My first trip to Ireland was in May of 1999 and it was the music that brought me there. An ceol.

I remember hearing a song many years earlier, on a Sinead O’Connor CD, which was not particularly traditional, but had an Irish influence of drums, fiddles and whistles going on in the background that never failed to bring me to my feet. There was something ‘tribal’ about it, something that brought to mind ancient memories and bonfires. That song led me to search out more of this type of music and grew into a collection of traditional Irish/Celtic CDs worthy of a specialty music shop. I’m not talking about the Daniel O’Donnell type music meant to get the tourists clapping and singing along at Jury’s Hotel or the lovely sounding, yet sappy, commercial ventures like “Celtic Woman” walking around on stage in their pastel colored ‘prom’ dresses smiling sweetly through every song, no matter what story the lyrics tell. No, this is the music you will hear in the pubs of Doolin. The fiddles, tin whistles, bodhrán and uilleann pipes! The gravelly voices of men singing happy songs of war and sad songs of love. The glorious female voices singing ancient songs, which have been passed down from generation to generation in the oral tradition. This is the music made by pick-up bands formed of accomplished musicians who come from all around the world to play their instruments in the corner of a crowded pub at a table beneath a sign stating “Reserved for Musicians”. So, that is what brought me to Ireland the spring of 1999… the music.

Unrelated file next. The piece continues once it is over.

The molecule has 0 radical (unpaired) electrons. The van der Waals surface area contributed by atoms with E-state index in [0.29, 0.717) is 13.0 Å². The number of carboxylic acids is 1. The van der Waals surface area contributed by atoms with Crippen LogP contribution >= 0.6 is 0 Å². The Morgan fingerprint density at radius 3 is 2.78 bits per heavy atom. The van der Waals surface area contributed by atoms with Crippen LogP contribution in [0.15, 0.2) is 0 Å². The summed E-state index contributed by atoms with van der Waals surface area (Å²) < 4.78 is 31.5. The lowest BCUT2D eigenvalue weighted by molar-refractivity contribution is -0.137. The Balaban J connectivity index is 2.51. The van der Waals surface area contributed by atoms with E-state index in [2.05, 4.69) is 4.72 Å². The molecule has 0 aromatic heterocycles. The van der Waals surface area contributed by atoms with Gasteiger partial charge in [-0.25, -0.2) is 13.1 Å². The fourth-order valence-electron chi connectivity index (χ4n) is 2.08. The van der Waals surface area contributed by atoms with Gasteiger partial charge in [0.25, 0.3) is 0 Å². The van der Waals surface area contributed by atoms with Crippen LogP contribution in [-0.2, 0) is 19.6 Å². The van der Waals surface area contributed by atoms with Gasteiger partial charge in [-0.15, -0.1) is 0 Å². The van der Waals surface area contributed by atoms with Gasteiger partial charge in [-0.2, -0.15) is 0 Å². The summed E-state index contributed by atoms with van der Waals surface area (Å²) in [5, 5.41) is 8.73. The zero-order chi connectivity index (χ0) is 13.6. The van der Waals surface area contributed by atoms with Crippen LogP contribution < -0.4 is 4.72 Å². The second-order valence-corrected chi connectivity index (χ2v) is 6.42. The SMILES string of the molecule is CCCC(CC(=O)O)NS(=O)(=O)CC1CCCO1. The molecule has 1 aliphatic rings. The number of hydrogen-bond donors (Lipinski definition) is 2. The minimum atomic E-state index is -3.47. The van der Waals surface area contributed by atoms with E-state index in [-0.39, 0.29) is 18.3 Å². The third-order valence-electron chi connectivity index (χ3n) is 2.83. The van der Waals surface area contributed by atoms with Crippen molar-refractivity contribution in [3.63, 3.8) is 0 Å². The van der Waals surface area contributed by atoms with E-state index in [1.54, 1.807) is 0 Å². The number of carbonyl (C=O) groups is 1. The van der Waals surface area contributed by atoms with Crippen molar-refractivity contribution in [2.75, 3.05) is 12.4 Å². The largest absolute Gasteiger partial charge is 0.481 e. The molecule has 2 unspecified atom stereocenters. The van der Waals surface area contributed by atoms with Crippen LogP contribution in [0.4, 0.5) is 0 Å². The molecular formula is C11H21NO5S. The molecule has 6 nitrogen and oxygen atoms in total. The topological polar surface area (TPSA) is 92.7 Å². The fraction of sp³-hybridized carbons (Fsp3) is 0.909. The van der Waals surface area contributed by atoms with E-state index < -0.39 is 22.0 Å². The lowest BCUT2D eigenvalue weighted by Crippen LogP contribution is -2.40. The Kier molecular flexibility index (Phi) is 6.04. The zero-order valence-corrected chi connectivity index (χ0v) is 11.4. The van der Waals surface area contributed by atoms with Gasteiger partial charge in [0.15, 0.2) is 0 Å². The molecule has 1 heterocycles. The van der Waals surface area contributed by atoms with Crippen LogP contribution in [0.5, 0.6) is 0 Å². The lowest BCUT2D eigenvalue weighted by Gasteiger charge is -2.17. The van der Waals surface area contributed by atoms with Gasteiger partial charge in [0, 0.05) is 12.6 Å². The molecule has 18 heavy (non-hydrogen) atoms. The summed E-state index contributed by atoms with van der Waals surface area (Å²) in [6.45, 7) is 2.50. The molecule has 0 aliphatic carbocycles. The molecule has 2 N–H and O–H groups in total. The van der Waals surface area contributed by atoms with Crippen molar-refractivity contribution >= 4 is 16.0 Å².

McGann's Pub Doolin - photo by Siobhan Hussey


I planned my first trip abroad to a foreign land. A recent widow having just endured the winter of hell, I decided to go ahead with a trip I had been hoping to make for many years. And, in spite of the quizzical looks of a few, I did it my way, alone, without the company of a tour bus or even a friend, spending most of my trip in County Clare, based in the little town of Doolin. My days were passed driving my little, red Nissan rental car (smart me, I ordered ahead and requested an automatic) up and down the Atlantic coastline on Clare’s breathtakingly beautiful Coast Road and meandering around the winding back roads through the Burren and the rural countryside. Slowly I became enthralled and emotionally attached to this rugged, haunting landscape dotted with the ruins of medieval tower houses, ancient roofless churches, a Celtic High Cross situated in a churchyard and even a Neolithic treasure, the Poulnabrone dolmen, sitting in the middle of a farmer’s field! … And then there were the nights. My nights were reserved for music and a pint of the black stuff (though, I drink Guinness so slowly I stick to half pint glasses so it doesn’t go flat before the end). Doolin is considered the traditional music capital of Ireland, and it didn’t disappoint! McGann’s and Gus O’Connor’s were my favorite pubs. Old, dark and gritty, they seemed to attract the best musicians who would gather to play the music I had only heard on CDs up until then. It was always good, but on a couple nights it was pure magic.

So it is. Music brought me to Ireland, which brought me to Doolin, which brought me to County Clare, which has had a great effect upon my life as it has evolved over the last decade. And looking back, it all makes perfect sense.